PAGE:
I used to have a Vac 700 smoke with 80% Noodler's Black in it.  Since that's waterproof, I used it for addressing envelopes.  Not sure how, but it left a film in the barrel I had trouble removing, so that pen's empty and waiting for me to figure which of 50+ (100+ ?) untried colors to put in it.

If the only interesting part of your letter is the ink color,   .   .   .   .   .   .   .   .  


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#26 radellaf

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Posted 29 July 2016 - 21:37

I guess the variable is how much your recipient values presentation vs content, or in the case of ink and pens, where are their relative levels of Pen-y-ness vs Mail/Letter-y-ness.  And then on the Letter side, how much interest in stationery vs erudition.

 

Off that chart would be "mail art" people where presentation is everything and the sentence or two that might be there is more typographical art.  Or the Postcrossing people where I think the overwhelming point of interest is collecting sent-from locations, then maybe interesting cards, with what you write fairly irrelevant.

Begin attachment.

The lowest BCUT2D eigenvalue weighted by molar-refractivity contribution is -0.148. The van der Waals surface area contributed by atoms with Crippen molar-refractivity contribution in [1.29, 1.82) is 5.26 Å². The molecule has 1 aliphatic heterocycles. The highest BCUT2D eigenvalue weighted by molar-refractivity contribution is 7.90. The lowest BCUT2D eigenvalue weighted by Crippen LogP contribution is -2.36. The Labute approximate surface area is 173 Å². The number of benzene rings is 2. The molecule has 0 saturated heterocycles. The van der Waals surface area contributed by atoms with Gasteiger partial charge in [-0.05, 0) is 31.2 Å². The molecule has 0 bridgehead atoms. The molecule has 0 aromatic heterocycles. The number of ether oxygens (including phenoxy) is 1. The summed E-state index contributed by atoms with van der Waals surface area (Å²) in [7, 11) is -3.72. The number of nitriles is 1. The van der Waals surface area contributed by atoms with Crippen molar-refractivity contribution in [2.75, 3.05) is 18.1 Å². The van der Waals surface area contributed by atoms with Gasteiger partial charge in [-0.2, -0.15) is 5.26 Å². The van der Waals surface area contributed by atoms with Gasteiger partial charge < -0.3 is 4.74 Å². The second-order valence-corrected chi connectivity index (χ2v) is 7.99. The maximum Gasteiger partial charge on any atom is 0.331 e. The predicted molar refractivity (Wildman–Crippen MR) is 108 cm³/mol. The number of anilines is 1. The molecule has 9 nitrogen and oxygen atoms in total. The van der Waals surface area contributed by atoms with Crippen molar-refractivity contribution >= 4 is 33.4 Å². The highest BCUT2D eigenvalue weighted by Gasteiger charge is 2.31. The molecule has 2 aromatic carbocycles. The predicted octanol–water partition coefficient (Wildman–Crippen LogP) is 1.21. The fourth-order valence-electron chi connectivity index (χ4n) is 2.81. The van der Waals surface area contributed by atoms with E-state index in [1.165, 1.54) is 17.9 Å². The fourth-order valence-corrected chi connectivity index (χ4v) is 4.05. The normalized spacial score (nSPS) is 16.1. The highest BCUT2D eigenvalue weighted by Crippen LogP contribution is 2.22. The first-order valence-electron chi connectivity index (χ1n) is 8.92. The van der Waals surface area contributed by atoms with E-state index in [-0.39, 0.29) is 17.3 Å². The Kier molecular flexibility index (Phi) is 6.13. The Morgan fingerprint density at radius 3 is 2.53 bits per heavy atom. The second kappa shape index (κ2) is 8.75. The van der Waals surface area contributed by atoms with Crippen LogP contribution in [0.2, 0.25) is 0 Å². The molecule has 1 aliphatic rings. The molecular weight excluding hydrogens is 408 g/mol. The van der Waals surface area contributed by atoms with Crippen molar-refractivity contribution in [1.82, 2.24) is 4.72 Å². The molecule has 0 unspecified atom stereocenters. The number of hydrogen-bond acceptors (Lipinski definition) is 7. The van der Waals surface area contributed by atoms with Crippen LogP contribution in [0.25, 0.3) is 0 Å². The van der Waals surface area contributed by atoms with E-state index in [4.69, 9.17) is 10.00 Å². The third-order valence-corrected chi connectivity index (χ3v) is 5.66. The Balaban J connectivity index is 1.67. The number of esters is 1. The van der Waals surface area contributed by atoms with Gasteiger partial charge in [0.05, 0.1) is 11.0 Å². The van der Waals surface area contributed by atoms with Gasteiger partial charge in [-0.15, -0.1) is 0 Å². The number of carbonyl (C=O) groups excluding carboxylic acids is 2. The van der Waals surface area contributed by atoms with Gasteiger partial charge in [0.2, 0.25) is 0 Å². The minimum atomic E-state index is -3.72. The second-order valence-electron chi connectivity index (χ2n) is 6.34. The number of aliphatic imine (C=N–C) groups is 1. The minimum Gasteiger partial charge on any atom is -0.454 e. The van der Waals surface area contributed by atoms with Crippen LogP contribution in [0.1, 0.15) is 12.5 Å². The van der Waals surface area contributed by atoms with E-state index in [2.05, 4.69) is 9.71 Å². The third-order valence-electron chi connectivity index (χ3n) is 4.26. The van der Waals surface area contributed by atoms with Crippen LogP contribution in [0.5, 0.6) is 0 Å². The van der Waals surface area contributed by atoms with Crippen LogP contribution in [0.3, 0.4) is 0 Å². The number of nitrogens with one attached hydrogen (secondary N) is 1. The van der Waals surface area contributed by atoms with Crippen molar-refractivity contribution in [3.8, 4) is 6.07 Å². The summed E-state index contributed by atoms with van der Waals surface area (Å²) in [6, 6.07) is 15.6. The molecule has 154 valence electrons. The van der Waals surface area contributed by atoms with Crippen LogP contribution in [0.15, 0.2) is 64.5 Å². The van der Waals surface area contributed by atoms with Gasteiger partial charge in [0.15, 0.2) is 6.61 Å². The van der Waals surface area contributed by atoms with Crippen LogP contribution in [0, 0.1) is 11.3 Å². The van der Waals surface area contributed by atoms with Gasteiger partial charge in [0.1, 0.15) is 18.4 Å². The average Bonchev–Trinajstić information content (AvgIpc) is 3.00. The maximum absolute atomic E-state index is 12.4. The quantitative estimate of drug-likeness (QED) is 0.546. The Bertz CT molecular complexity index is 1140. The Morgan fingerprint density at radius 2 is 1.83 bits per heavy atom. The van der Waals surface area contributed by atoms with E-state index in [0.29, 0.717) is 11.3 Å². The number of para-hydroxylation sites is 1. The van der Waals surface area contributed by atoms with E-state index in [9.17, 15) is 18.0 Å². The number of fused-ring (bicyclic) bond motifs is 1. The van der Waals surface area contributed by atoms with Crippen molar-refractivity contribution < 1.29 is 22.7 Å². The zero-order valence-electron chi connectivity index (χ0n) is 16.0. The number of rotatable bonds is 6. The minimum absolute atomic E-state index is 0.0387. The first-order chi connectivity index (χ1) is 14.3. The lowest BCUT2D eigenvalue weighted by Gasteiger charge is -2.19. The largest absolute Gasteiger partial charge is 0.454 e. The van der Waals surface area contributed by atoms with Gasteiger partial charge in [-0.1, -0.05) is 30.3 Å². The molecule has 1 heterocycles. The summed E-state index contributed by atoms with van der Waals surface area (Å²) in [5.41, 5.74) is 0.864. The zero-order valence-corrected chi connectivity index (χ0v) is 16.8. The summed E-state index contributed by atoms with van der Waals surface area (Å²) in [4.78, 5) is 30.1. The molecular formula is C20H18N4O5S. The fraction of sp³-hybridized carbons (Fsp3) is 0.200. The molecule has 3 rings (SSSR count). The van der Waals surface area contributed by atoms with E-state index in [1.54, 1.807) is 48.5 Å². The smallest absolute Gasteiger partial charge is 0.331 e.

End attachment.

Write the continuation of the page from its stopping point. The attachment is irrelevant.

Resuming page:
On the World Of Snail Mail forum I try to get a sense of how much, if at all, someone is into pens.  If they don't care, I try not to do the sometimes annoying hobby thing (I see this with cameras and ham radio) of naming in detail the equipment used.  Initially I'd assume minimal pen geekery.   Someone from here, at least a modest level.  My longest penpal from FPN started off "just into writing letters" but now updates me on latest pen news and I see more ink colors.  Another convert <evil laugh>.

 

I don't think I've ever tried to use fancy stationery or interesting ink to make up for a boring letter, but I have put extra effort into it when a reply is really overdue.  Plus maybe a photo tuck-in.

 

If it's a letter to a high level pen & paper geek and it's a fine nib, careless handwriting, with Quink Black on copy paper in a drugstore envelope then, yeah, wow, better write something fascinating, eh?  Starting with, why _this_ particular black ink.


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#27 brunico

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Posted 29 July 2016 - 21:59

I guess the variable is how much your recipient values presentation vs content, or in the case of ink and pens, where are their relative levels of Pen-y-ness vs Mail/Letter-y-ness.